A Typical Day

Following is a sample schedule:

Outside Play: 8:30 to 9:30
Restroom/Hand Washing/Snack: 9:30 to 10:00
Music: 10:00 to 10:15
Group Lessons: 10:15 to 10:45
Independent Work Time: 10:45 to 11:45
Restroom/Hand Washing: 11:45 to 12:00
Lunch: 12:00 to 12:30
Outside Play: 12:30 to 1:30
Restroom/Hand Washing/Snack: 1:30 to 1:45
Independent Work Time: 1:45 to 2:45
Story Time: 2:45 to 3:45
Story Time: 2:45 to 3:00

After School Schedule:

Outside Play: 3:00 to 3:30
Restroom/Hand Washing/Snack: 3:30 to 4:00
Enriched Activity: 4:00 to 4:30
Free Play: 4:30 to 6:00


Naps are not mandatory at Big City Montessori School. Our nap time starts around noon and ends around 2:30 p.m. Most children take a nap after they eat lunch. Each child has a bed assigned to them for the entire time they nap at BCMS. We provide the bedding as well. Older children, who are growing out of a formal nap, are allowed to rest in the classroom. A child can request to take a nap if they feel they need one. We will never force a child to nap. The teachers may ask for your assistance, if your child will not nap for them.

Home-School Connection

Home-School Connection: From the Director

"A Montessori education is one that involves cooperation and communication between school and home. Harmony between the two is very important. When your child enters a Montessori classroom, your child becomes part of a Montessori family.

Here are a few tips that may help your home be a Montessori home, which fosters independence and self confidence for your child: Read to your child: Ask simple questions about the story. Ask the child to retell, pantomime the act or repeat the sequence. Play games with your child: Talk about the rules that need to be followed and listen to directions. Build an understanding of number concepts: Practice counting objects Recognize symbols (1,2,3) Understanding time: Today, tomorrow, yesterday- this is very difficult for kindergarten children. Understanding words like more and less, bigger and smaller, before and after. Develop memory: Memorize nursery rhymes and short poems. Tell a simple story. Remember correct sequence of events. Help notice details: Play games that involve picking out differences between objects which are very much alike. Use objects like buttons, money, cards, etc. 'Find the ones that are similar and dissimilar.' Learn to sort objects by characteristics: Practice sorting objects by size, color, shape, function or material. Build vocabulary: Help your child learn the names of objects in your home, in specific rooms, in closets, in drawers. Talk about words and explain what they mean. Play games that describe characteristics to which the child must supply a name: I'm thinking of a long metal object, used in the kitchen, which we use to cut food. What is it? Learn the colors: Call attention to the colors of objects. Help your child point to colors when you name them and name them when you point to them. Increase his general store of information: Talk to your child about experiences he has had; an excursion to the park, a movie you watched together, a walk. All can be an opportunity to increase his knowledge about the world he lives in. Help you child use his imagination: Encourage inventive games that involve pretending: playing house, or store or school; being an imaginary hero-all of these games help in developing your child's critical thinking skills."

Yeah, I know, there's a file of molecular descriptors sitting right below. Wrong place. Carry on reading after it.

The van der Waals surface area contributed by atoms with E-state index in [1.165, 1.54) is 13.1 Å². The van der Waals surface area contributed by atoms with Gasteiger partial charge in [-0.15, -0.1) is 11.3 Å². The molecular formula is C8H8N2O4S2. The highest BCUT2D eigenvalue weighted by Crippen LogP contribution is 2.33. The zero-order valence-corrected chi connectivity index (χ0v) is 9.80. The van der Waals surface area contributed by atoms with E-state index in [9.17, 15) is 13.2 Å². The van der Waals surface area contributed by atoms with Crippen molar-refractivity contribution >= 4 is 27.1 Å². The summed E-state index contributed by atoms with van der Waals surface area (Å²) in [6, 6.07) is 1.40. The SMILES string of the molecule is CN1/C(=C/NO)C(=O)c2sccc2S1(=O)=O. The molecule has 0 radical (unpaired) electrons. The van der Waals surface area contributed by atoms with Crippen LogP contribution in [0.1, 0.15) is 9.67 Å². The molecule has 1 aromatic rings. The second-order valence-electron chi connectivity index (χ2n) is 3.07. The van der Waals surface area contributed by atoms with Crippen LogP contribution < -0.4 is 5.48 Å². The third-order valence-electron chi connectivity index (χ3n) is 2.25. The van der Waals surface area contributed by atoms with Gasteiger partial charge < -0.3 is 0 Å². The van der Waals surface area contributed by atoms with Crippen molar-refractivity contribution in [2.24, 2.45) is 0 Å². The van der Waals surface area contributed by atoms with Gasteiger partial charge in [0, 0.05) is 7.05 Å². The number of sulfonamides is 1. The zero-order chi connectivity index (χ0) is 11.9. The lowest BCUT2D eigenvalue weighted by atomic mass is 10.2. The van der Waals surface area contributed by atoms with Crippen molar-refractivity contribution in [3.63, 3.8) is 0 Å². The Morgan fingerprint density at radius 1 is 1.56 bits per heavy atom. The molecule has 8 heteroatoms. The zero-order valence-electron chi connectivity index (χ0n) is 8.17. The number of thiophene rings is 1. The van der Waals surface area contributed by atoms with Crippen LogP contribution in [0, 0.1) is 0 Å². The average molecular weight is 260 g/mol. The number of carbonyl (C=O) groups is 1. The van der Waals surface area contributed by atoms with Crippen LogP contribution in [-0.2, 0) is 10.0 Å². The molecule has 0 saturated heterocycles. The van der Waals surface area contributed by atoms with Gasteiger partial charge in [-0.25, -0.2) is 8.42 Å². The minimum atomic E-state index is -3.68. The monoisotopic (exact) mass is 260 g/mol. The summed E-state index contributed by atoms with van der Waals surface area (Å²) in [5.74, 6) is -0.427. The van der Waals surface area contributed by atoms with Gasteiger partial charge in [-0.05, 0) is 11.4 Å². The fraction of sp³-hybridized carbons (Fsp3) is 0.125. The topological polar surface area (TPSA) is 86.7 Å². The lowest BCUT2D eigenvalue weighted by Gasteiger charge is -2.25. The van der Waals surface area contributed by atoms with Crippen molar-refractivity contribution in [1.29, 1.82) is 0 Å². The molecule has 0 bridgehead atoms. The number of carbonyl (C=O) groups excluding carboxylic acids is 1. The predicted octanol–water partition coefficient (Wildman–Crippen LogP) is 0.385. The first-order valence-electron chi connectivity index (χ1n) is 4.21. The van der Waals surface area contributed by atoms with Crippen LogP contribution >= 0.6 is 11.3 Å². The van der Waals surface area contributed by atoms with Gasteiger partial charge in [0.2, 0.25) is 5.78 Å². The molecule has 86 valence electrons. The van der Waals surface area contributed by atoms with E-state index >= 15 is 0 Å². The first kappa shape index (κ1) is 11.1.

Parents Say They are Encouraged to:

  • Hold social events at the school to build community
  • Fundraise
  • Are able to visit the school anytime we want
  • Go on field trips
  • Volunteer in the classroom
  • Receive newsletters

Modes of Communication

  • Notes
  • Phone Calls
  • Voice Mail
  • Email
  • Special Meetings
  • Two or More Regular Conferences
  • Drop-Off
  • Pick-Up
  • Regular newsletter/printed updates circulated to the whole school


Handling Separation: From the Director

Parents are encouraged to bring their child to visit often in the weeks prior to beginning school. Visiting time is between 3:00-6:00 pm on weekdays. This allows the child to become familiar with the school environment, while their parent can be with them.

A new parent orientation is held every July to support new families transition to their and their child's first school experience.

The school also offers to link new parents with returning "buddy parents" to offer one on one support to families.